Snowdrops with their sparkling bell-like, white flowers emerge pluckily even in the depths of the hardest winter. They’re available in many varieties and by planting several different ones you can extend the flowering period from late winter into early spring. Snowdrops can take a year to re-establish so be patient. When they establish themselves they’ll reward your efforts year after year.
The best time for buying and planting snowdrops bulbs is from August to mid October. Always unpack bulbs and plant on arrival allowing approximately 75-100 to a square meter. They should be planted 10-15 cm deep and around 7-10 cm apart.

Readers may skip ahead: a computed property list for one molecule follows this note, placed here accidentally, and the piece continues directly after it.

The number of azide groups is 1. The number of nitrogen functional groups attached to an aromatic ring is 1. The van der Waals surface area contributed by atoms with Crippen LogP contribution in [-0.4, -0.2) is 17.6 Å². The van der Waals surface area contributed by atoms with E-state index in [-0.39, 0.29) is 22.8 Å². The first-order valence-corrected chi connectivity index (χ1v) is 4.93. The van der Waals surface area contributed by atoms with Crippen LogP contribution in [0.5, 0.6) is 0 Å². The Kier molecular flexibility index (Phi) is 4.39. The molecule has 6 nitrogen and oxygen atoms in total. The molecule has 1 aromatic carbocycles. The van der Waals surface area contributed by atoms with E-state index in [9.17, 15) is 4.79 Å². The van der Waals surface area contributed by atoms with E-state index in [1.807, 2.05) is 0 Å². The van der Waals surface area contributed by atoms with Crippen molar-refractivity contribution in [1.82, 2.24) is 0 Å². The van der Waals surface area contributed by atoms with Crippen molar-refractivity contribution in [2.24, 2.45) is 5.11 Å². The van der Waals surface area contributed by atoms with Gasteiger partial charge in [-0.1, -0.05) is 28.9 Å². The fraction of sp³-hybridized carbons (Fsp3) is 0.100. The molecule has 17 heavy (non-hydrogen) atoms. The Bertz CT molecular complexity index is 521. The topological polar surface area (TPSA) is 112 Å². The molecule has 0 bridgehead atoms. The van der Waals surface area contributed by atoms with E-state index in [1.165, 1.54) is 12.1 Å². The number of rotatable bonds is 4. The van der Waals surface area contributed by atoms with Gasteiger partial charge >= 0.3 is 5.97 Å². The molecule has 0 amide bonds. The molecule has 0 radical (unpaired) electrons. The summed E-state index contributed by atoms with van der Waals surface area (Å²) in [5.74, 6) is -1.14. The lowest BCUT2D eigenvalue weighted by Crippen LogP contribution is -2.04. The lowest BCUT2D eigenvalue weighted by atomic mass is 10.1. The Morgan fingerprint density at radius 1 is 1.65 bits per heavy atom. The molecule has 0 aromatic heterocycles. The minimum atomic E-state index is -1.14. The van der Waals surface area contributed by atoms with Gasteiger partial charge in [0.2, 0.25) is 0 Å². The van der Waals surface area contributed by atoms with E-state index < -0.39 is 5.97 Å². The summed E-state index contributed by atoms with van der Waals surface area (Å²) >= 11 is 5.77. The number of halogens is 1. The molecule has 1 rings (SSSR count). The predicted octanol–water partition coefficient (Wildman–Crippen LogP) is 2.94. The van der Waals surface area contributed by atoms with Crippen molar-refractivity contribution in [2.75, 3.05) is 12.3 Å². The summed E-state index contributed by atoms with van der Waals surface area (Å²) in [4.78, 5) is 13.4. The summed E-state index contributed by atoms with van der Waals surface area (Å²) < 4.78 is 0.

Snowdrops lend themselves particularly well to shady woodland planting with moist, well-drained, humus rich soil that does not dry out. They look especially pretty mixed with other spring flowering bulbs like winter aconites, dwarf iris, and cyclamen.
A generally unknown fact about snowdrops is that they are highly fragrant and make excellent cut flowers.
Snowdrops do best when left undisturbed. However, as they naturalise and multiply they can form congested clumps that will fail to flower. In this case, dig out part of the clump, separate the bulbs and replant in a new spot.
Take care and use gloves when planting snowdrops as all parts could be potentially poisonous if eaten. They are also poisonous to dogs and cats.
Snowdrops need a proper cold snap to perform at their best. If the winter is not cold enough they will flower just above the soil but this won’t harm them and they will flower again as normal the following year.